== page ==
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Shame Thinking

 

Techniques Willpower > Desisting > Shame Thinking

Description | Example | Discussion | See also

 

Description

If you know that you should not do something but are still tempted to do it, then you can reduce your motivation to do that wrong thing by thinking about the shame you would feel if you went ahead with the action.

Think about your values and how you believe that wrong things are so bad. Consider what you would think if others did what you are about to do.

Think about what others would say if they found out. Consider what they might do, including shunning you or telling others how bad you are. Think about the long-term bad effect for a moment's indiscretion.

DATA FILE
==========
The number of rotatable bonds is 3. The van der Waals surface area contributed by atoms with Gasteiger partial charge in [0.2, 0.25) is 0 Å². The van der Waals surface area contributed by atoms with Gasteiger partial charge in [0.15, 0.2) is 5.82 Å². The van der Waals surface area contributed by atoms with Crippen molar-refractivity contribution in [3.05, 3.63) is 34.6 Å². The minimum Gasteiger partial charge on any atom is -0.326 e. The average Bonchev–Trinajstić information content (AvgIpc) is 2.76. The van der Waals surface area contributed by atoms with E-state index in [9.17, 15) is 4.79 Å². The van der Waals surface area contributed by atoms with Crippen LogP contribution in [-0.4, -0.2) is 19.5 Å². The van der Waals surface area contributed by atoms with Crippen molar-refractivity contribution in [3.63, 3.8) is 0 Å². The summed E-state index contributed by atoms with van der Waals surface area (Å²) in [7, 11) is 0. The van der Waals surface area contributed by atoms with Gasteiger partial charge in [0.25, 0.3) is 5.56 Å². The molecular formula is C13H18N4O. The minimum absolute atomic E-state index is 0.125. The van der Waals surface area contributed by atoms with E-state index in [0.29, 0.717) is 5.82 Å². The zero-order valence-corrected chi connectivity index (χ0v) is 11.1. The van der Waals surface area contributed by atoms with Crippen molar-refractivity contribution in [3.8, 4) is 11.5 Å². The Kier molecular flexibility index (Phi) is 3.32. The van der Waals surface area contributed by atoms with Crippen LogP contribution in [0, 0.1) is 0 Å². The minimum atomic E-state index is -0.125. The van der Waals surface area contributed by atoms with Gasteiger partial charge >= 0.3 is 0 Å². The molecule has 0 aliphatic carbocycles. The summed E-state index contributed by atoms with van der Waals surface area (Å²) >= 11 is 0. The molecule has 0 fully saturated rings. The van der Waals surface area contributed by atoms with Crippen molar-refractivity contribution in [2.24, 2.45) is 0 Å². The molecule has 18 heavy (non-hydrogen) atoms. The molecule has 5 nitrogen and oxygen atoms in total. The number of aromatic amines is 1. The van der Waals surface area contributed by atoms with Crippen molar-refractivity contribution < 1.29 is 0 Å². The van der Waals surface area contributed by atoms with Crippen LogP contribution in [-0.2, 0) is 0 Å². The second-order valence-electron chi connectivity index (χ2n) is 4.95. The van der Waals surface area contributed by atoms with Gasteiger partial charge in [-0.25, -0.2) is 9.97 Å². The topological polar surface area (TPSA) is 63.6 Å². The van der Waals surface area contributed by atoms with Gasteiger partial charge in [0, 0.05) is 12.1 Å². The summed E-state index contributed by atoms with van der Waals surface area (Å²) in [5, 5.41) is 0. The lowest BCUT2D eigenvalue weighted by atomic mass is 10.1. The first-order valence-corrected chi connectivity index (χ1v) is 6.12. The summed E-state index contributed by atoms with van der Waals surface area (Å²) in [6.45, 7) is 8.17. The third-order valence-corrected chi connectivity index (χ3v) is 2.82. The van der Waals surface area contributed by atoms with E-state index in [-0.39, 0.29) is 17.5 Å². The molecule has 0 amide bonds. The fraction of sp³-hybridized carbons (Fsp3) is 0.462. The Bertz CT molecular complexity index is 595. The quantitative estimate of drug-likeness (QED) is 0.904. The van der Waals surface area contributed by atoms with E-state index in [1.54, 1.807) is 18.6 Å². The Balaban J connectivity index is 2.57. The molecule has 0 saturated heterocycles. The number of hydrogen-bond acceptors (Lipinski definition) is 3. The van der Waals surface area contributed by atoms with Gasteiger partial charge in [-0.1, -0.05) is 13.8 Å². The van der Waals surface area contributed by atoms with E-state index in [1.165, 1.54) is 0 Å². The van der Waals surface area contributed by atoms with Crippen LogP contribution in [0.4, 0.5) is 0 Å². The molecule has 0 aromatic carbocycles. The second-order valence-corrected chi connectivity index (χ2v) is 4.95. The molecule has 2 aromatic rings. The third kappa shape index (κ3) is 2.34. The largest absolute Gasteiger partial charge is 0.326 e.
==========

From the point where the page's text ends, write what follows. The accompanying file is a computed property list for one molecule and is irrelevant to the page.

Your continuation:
Example

A young man who is pressing his desire for closer contact on a young woman suddenly backs away and apologizes as he realizes how he would be ostracized if she told others.

A person who is thinking of taking office supplies from their workplace realizes that it would actually be stealing. Feeling ashamed of the thought, they desist.

Discussion

We are strongly driven by social norms that tell us what is right and wrong and which threaten severe social punishment for transgression of these, including the much-feared contempt, which effectively invites us to feel shame.

We also take heed of our own internal values and may feel ashamed if we break these rules.

Although considering shame is effective and widely used, research has shown that it can be more effective to think about the pride that you will feel if you resist temptation and show good resolve.

See also

Values, Shame, Remembering Values

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